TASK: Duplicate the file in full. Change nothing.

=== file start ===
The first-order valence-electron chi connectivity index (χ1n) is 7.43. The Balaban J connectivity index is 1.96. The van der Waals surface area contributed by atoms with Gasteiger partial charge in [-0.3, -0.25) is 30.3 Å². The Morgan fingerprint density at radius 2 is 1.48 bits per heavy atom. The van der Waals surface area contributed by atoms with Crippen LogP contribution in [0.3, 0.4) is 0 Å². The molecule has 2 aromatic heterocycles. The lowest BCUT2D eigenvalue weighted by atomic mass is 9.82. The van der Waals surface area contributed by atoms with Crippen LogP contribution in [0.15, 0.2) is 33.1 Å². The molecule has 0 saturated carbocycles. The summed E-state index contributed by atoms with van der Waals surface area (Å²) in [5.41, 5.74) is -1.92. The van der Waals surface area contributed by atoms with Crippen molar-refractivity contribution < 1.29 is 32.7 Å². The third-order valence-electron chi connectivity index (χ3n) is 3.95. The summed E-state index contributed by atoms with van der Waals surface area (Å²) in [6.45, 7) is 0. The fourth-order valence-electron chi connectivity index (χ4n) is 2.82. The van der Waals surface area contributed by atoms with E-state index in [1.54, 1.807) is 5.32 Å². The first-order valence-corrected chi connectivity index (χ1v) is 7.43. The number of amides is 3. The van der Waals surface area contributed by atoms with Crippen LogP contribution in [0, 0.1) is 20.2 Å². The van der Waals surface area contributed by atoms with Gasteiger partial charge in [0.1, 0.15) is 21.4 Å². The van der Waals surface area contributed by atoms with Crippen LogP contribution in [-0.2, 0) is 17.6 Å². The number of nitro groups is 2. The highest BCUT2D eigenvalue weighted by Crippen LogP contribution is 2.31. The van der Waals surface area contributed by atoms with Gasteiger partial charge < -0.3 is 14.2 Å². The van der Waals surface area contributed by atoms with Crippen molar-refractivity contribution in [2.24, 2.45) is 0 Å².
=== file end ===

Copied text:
The first-order valence-electron chi connectivity index (χ1n) is 7.43. The Balaban J connectivity index is 1.96. The van der Waals surface area contributed by atoms with Gasteiger partial charge in [-0.3, -0.25) is 30.3 Å². The Morgan fingerprint density at radius 2 is 1.48 bits per heavy atom. The van der Waals surface area contributed by atoms with Crippen LogP contribution in [0.3, 0.4) is 0 Å². The molecule has 2 aromatic heterocycles. The lowest BCUT2D eigenvalue weighted by atomic mass is 9.82. The van der Waals surface area contributed by atoms with Crippen LogP contribution in [0.15, 0.2) is 33.1 Å². The molecule has 0 saturated carbocycles. The summed E-state index contributed by atoms with van der Waals surface area (Å²) in [5.41, 5.74) is -1.92. The van der Waals surface area contributed by atoms with Crippen molar-refractivity contribution < 1.29 is 32.7 Å². The third-order valence-electron chi connectivity index (χ3n) is 3.95. The summed E-state index contributed by atoms with van der Waals surface area (Å²) in [6.45, 7) is 0. The fourth-order valence-electron chi connectivity index (χ4n) is 2.82. The van der Waals surface area contributed by atoms with E-state index in [1.54, 1.807) is 5.32 Å². The first-order valence-corrected chi connectivity index (χ1v) is 7.43. The number of amides is 3. The van der Waals surface area contributed by atoms with Crippen LogP contribution in [0, 0.1) is 20.2 Å². The van der Waals surface area contributed by atoms with Gasteiger partial charge in [0.1, 0.15) is 21.4 Å². The van der Waals surface area contributed by atoms with Crippen LogP contribution in [-0.2, 0) is 17.6 Å². The number of nitro groups is 2. The highest BCUT2D eigenvalue weighted by Crippen LogP contribution is 2.31. The van der Waals surface area contributed by atoms with Gasteiger partial charge < -0.3 is 14.2 Å². The van der Waals surface area contributed by atoms with Crippen molar-refractivity contribution in [2.24, 2.45) is 0 Å².